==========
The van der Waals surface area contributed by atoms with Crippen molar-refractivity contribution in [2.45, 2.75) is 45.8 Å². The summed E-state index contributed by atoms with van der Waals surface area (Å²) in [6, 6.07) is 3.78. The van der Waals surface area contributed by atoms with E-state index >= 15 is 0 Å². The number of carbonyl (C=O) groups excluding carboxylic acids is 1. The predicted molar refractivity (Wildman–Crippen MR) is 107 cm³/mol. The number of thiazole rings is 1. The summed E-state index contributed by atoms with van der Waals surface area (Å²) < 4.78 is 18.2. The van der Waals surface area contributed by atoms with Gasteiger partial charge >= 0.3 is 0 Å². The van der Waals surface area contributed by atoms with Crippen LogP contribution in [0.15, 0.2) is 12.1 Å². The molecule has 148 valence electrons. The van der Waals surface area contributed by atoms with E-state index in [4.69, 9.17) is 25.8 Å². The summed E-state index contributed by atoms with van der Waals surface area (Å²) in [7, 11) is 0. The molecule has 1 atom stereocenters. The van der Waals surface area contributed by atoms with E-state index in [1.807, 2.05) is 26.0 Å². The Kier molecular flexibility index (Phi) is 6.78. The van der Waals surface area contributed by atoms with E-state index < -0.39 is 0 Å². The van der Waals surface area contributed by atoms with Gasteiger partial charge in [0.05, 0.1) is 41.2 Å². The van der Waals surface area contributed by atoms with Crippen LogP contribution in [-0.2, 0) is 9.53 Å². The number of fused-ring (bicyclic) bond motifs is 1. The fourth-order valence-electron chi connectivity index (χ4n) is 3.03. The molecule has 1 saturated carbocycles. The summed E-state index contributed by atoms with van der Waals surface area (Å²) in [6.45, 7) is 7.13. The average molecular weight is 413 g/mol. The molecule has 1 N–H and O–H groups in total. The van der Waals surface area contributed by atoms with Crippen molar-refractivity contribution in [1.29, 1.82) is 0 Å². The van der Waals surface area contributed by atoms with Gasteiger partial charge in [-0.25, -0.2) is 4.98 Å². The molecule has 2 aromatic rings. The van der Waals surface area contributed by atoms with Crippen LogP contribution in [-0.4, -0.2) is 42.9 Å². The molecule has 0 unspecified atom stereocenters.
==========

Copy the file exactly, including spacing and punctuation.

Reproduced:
The van der Waals surface area contributed by atoms with Crippen molar-refractivity contribution in [2.45, 2.75) is 45.8 Å². The summed E-state index contributed by atoms with van der Waals surface area (Å²) in [6, 6.07) is 3.78. The van der Waals surface area contributed by atoms with E-state index >= 15 is 0 Å². The number of carbonyl (C=O) groups excluding carboxylic acids is 1. The predicted molar refractivity (Wildman–Crippen MR) is 107 cm³/mol. The number of thiazole rings is 1. The summed E-state index contributed by atoms with van der Waals surface area (Å²) < 4.78 is 18.2. The van der Waals surface area contributed by atoms with Gasteiger partial charge >= 0.3 is 0 Å². The van der Waals surface area contributed by atoms with Crippen LogP contribution in [0.15, 0.2) is 12.1 Å². The molecule has 148 valence electrons. The van der Waals surface area contributed by atoms with E-state index in [4.69, 9.17) is 25.8 Å². The summed E-state index contributed by atoms with van der Waals surface area (Å²) in [7, 11) is 0. The molecule has 1 atom stereocenters. The van der Waals surface area contributed by atoms with E-state index in [1.807, 2.05) is 26.0 Å². The Kier molecular flexibility index (Phi) is 6.78. The van der Waals surface area contributed by atoms with E-state index < -0.39 is 0 Å². The van der Waals surface area contributed by atoms with Gasteiger partial charge in [0.05, 0.1) is 41.2 Å². The van der Waals surface area contributed by atoms with Crippen LogP contribution in [-0.2, 0) is 9.53 Å². The number of fused-ring (bicyclic) bond motifs is 1. The fourth-order valence-electron chi connectivity index (χ4n) is 3.03. The molecule has 1 saturated carbocycles. The summed E-state index contributed by atoms with van der Waals surface area (Å²) in [6.45, 7) is 7.13. The average molecular weight is 413 g/mol. The molecule has 1 N–H and O–H groups in total. The van der Waals surface area contributed by atoms with Crippen molar-refractivity contribution in [1.29, 1.82) is 0 Å². The van der Waals surface area contributed by atoms with Gasteiger partial charge in [-0.25, -0.2) is 4.98 Å². The molecule has 2 aromatic rings. The van der Waals surface area contributed by atoms with Crippen LogP contribution in [-0.4, -0.2) is 42.9 Å². The molecule has 0 unspecified atom stereocenters.